Pals put fan in tough spot

DON BRENNAN -- Ottawa Sun

, Last Updated: 9:03 AM ET

TAMPA -- Richard Valente is feeling slightly torn.

This week, he's in Tampa, staying at the house and driving a car owned by Lightning defenceman Dan Boyle, who's lodged at a local hotel with teammates so as to properly focus on the NHL playoffs.

"I came here to sleep," joked Valente, who pulled himself away from his two young children, including a newborn, and his wife to accept the hospitality offered by Boyle. "I think I'm gonna marry Danny."

Valente had lunch with his good buddy Boyle, a fellow Ottawan, yesterday afternoon. Then, a few hours later, he ate dinner with his best friend, Sens winger Martin Havlat.

Tonight, he'll again know what it's like to be Frantisek Hossa every time his son Marian's Atlanta Thrashers play his son Marcel's New York Rangers.

"Who do you cheer for?" Valente, who sat in Section 129 at the St. Pete Times Forum for Tuesday's 8-4 Ottawa win, asked rhetorically of himself. "Basically, I'm cheering every goal. People around me probably think I'm gambling. They're like, 'what's with this guy?' "

Valente and his brother Robert own Fratelli's, an exceptional Italian restaurant with locations in the Glebe (10 years), Kanata (five years) and Westboro (1 1/2 years).

Maybe you've heard the oldie-but-goldie radio ad featuring Havlat as a waiter.

"Hockey is just a hobby," he tells a customer who then wants to pay his bill. "Did you say Czech?" Havlat and about six or seven other Senators regularly eat at Fratelli's.

Havlat, Boyle and the Valente brothers together owned the Kanata nightclub Karma Lounge before it became Suede. Boyle still owns a piece of the business, along with Sens defenceman Chris Phillips but the Valentes and Havlat are out.

SKATE-BY AFTER GOAL

After Havlat scored Ottawa's first goal of the playoffs last Friday at Scotiabank Place, he purposely skated to the glass in front of the rinkside seat in which Valente was sitting for his celebration. "I knew Richard was in that corner," Havlat said following the game.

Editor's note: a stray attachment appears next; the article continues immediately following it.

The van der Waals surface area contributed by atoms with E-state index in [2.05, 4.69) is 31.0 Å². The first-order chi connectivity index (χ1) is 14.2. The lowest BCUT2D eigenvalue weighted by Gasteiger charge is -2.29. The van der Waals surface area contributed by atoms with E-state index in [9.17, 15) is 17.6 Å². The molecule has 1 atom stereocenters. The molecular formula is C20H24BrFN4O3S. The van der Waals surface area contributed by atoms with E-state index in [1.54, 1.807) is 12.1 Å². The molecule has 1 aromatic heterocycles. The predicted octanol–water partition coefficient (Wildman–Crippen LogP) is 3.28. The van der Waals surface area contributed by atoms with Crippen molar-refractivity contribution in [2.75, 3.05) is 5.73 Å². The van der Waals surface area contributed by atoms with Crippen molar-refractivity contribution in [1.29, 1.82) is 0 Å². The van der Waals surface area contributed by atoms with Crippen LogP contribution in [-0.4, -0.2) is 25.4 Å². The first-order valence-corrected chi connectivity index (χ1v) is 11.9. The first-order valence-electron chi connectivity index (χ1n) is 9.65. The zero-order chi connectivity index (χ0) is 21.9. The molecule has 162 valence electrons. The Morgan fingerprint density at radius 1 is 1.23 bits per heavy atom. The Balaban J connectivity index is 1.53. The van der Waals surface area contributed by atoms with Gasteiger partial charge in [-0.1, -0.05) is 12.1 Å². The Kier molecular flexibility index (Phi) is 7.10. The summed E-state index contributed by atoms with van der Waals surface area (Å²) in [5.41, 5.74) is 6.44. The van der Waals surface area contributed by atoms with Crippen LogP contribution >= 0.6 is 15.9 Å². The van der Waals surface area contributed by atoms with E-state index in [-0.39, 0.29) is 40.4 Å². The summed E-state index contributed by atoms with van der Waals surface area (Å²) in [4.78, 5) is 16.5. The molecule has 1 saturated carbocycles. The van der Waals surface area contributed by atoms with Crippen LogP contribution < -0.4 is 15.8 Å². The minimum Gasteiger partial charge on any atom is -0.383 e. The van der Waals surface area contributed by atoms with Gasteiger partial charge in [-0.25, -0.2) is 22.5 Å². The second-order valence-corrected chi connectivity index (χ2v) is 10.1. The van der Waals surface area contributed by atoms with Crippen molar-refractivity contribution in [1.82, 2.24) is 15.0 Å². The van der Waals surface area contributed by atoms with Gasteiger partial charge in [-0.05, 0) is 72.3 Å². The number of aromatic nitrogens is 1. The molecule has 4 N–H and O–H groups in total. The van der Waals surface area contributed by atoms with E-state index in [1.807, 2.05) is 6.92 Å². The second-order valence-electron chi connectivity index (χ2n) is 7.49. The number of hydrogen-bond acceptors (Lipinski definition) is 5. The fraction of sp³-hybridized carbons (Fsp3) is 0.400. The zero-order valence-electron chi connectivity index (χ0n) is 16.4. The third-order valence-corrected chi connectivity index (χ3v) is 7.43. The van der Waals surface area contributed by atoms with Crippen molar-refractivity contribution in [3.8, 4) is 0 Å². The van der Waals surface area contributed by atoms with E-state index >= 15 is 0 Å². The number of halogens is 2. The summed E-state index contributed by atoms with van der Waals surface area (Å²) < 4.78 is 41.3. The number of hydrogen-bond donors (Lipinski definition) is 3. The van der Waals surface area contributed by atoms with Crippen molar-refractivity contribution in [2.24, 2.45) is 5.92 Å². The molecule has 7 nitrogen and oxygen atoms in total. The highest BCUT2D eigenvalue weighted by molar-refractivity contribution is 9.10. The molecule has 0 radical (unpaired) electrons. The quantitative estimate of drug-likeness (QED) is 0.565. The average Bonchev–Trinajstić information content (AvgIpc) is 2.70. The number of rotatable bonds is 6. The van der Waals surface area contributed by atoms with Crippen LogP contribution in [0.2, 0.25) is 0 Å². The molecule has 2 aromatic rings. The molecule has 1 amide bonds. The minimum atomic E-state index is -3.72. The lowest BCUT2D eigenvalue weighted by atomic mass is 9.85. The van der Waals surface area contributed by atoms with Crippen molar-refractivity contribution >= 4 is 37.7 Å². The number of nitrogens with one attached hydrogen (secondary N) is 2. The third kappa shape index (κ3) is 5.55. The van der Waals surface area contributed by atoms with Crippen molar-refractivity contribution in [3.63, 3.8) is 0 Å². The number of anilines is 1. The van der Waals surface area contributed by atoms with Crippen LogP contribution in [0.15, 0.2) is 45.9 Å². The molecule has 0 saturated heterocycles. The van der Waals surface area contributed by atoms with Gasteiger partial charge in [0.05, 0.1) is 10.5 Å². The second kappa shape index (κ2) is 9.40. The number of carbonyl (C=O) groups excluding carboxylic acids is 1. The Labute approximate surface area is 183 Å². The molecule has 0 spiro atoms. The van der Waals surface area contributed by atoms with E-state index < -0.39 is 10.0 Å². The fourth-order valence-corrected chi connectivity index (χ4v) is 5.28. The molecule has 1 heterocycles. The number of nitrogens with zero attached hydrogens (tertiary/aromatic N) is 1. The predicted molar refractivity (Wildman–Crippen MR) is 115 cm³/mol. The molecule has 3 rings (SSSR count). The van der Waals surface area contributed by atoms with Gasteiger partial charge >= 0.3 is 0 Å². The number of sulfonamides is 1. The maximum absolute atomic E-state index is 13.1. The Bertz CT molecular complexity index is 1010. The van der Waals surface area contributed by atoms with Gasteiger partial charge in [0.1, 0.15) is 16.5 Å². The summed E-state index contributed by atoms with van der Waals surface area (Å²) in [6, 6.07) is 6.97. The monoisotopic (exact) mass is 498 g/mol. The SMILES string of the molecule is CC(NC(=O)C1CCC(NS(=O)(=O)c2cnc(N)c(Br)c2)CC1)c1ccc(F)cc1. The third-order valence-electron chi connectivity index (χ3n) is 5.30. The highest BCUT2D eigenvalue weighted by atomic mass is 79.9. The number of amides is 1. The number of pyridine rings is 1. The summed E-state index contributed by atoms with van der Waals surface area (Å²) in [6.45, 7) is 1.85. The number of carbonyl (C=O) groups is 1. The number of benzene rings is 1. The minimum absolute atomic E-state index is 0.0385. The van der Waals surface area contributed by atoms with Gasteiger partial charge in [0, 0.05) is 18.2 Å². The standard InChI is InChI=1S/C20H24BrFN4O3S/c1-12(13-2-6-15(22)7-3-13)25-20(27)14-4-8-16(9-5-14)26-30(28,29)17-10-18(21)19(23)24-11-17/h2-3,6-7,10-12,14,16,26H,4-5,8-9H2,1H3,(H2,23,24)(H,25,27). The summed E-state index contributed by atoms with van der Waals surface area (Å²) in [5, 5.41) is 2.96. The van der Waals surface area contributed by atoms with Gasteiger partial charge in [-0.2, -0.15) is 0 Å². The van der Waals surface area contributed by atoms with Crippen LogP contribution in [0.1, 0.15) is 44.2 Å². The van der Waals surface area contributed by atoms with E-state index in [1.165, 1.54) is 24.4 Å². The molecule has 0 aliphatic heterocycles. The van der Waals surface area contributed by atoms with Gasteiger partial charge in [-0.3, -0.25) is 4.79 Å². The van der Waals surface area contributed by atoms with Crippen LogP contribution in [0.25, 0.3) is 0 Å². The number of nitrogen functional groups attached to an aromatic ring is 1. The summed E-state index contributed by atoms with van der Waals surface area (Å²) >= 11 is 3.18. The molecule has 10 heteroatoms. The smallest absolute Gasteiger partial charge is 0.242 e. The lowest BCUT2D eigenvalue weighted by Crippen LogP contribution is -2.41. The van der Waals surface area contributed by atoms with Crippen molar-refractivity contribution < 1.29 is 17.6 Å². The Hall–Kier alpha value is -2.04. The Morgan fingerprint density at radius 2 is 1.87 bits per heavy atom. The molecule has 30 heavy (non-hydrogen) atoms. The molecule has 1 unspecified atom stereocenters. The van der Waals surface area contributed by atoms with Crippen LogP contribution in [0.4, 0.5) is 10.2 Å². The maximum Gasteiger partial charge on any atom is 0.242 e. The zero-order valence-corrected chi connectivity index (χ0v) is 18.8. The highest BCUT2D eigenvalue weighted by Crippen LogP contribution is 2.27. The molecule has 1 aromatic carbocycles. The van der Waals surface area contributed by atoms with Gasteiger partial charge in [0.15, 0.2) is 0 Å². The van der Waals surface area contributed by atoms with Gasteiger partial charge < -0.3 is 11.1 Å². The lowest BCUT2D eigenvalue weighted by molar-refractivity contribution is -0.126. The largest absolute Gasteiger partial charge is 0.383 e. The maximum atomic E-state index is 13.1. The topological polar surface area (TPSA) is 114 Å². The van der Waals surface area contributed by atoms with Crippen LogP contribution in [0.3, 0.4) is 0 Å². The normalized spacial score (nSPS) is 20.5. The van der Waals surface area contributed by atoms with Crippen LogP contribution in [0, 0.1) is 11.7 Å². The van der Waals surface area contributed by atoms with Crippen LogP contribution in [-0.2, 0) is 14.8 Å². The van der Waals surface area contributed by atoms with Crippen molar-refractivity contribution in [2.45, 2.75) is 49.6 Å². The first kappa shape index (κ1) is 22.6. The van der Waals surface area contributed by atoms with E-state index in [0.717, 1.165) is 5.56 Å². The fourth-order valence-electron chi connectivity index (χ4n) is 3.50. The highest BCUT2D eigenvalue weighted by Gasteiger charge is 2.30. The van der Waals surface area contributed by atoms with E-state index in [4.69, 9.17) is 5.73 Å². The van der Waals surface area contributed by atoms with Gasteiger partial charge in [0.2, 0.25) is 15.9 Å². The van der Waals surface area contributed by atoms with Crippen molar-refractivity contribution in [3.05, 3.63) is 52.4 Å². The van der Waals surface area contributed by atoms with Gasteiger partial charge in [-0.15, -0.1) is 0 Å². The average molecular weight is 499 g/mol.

"I'm a Sens fan," the 41-year-old Valente says within earshot of Boyle. "Danny knows how I feel.

"(Tampa) is not very deep on defence. Marty is just blowing by guys. It was like a scrimmage, those first three goals (the Senators scored Tuesday).

"I think everybody knows if Ottawa wins (tonight) the series is probably over."

While acknowledging the contributions of mini-Martin St. Louis, Valente says the best two players in the series thus far have been Havlat and Boyle. He makes a good point.

CHAMPS' SORE SPOT

St. Louis has Vincent Lecavalier and Brad Richards and Vinny Prospal to share the load up front. The Ottawa attack, led by Havlat, made mincemeat of a Bolts blue line that appears to be the biggest sore spot on the defending champs.

Boyle played a team-high 25:40 Tuesday and was just -1. Tampa defenceman Cory Sarich saw 10 fewer minutes of ice time and was -3.

Boyle also scored the nicest Lightning goal of the series in Game 2, skating by Senators as though they were pylons then firing a shot by Ray Emery.

"I taught him that move," Valente said, drawing a chuckle out of Boyle.

Valente met Boyle through former Senator Jason York a few years back. York hosted a charity golf tournament that brought together numerous Ottawa-born and raised NHLers and Valente, as usual, was eager to help out.

Valente, who was surprised to count only three Sens jerseys in the crowd Tuesday, was hoping for this first-round matchup between Ottawa and Tampa. This way he gets to watch two friends play every night, and no matter the outcome he can be happy for one of them.

In a way, it is a little surprising he agreed to stay at Boyle's place, though.

During the 2004 NHL playoffs, Boyle's house burned down.

"The funny thing is I came here for the last game before the (Olympic break in February) against Carolina," Valente said. "I stayed with him then, too, and when I plugged my cellphone in little sparks came from the outlet. I told him, you should have an electrician check that out.

"He's got a phobia about these things now."

The only sparks Valente cares to see again are those of offensive firepower from the Senators.


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